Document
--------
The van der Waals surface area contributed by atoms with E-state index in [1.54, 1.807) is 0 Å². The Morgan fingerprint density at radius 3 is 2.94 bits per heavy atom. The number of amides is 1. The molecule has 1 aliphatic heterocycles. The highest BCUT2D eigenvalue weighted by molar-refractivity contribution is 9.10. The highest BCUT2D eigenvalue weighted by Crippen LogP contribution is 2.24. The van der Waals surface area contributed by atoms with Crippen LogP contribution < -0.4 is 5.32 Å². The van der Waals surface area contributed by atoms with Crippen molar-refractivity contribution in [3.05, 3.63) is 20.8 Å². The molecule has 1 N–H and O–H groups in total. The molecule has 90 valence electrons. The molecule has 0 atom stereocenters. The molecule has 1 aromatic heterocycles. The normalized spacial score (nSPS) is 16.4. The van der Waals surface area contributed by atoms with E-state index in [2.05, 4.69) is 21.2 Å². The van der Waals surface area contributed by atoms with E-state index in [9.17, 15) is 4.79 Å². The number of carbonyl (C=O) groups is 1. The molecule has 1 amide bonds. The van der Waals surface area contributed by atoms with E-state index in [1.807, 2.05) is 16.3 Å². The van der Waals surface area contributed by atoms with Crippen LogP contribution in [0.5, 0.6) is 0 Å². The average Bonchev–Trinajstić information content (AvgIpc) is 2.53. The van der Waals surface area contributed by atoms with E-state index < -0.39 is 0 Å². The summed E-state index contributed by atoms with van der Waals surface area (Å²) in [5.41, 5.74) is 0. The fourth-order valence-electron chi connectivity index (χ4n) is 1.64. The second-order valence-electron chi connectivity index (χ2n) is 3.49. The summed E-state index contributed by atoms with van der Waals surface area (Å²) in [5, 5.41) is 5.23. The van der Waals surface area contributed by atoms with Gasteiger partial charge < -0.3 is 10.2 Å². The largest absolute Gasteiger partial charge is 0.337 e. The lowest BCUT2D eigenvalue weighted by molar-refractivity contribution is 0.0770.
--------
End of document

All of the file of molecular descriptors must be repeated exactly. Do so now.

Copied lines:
The van der Waals surface area contributed by atoms with E-state index in [1.54, 1.807) is 0 Å². The Morgan fingerprint density at radius 3 is 2.94 bits per heavy atom. The number of amides is 1. The molecule has 1 aliphatic heterocycles. The highest BCUT2D eigenvalue weighted by molar-refractivity contribution is 9.10. The highest BCUT2D eigenvalue weighted by Crippen LogP contribution is 2.24. The van der Waals surface area contributed by atoms with Crippen LogP contribution < -0.4 is 5.32 Å². The van der Waals surface area contributed by atoms with Crippen molar-refractivity contribution in [3.05, 3.63) is 20.8 Å². The molecule has 1 N–H and O–H groups in total. The molecule has 90 valence electrons. The molecule has 0 atom stereocenters. The molecule has 1 aromatic heterocycles. The normalized spacial score (nSPS) is 16.4. The van der Waals surface area contributed by atoms with E-state index in [2.05, 4.69) is 21.2 Å². The van der Waals surface area contributed by atoms with E-state index in [9.17, 15) is 4.79 Å². The number of carbonyl (C=O) groups is 1. The molecule has 1 amide bonds. The van der Waals surface area contributed by atoms with E-state index in [1.807, 2.05) is 16.3 Å². The van der Waals surface area contributed by atoms with Crippen LogP contribution in [0.5, 0.6) is 0 Å². The average Bonchev–Trinajstić information content (AvgIpc) is 2.53. The van der Waals surface area contributed by atoms with E-state index < -0.39 is 0 Å². The summed E-state index contributed by atoms with van der Waals surface area (Å²) in [5.41, 5.74) is 0. The fourth-order valence-electron chi connectivity index (χ4n) is 1.64. The second-order valence-electron chi connectivity index (χ2n) is 3.49. The summed E-state index contributed by atoms with van der Waals surface area (Å²) in [5, 5.41) is 5.23. The van der Waals surface area contributed by atoms with Gasteiger partial charge < -0.3 is 10.2 Å². The largest absolute Gasteiger partial charge is 0.337 e. The lowest BCUT2D eigenvalue weighted by molar-refractivity contribution is 0.0770.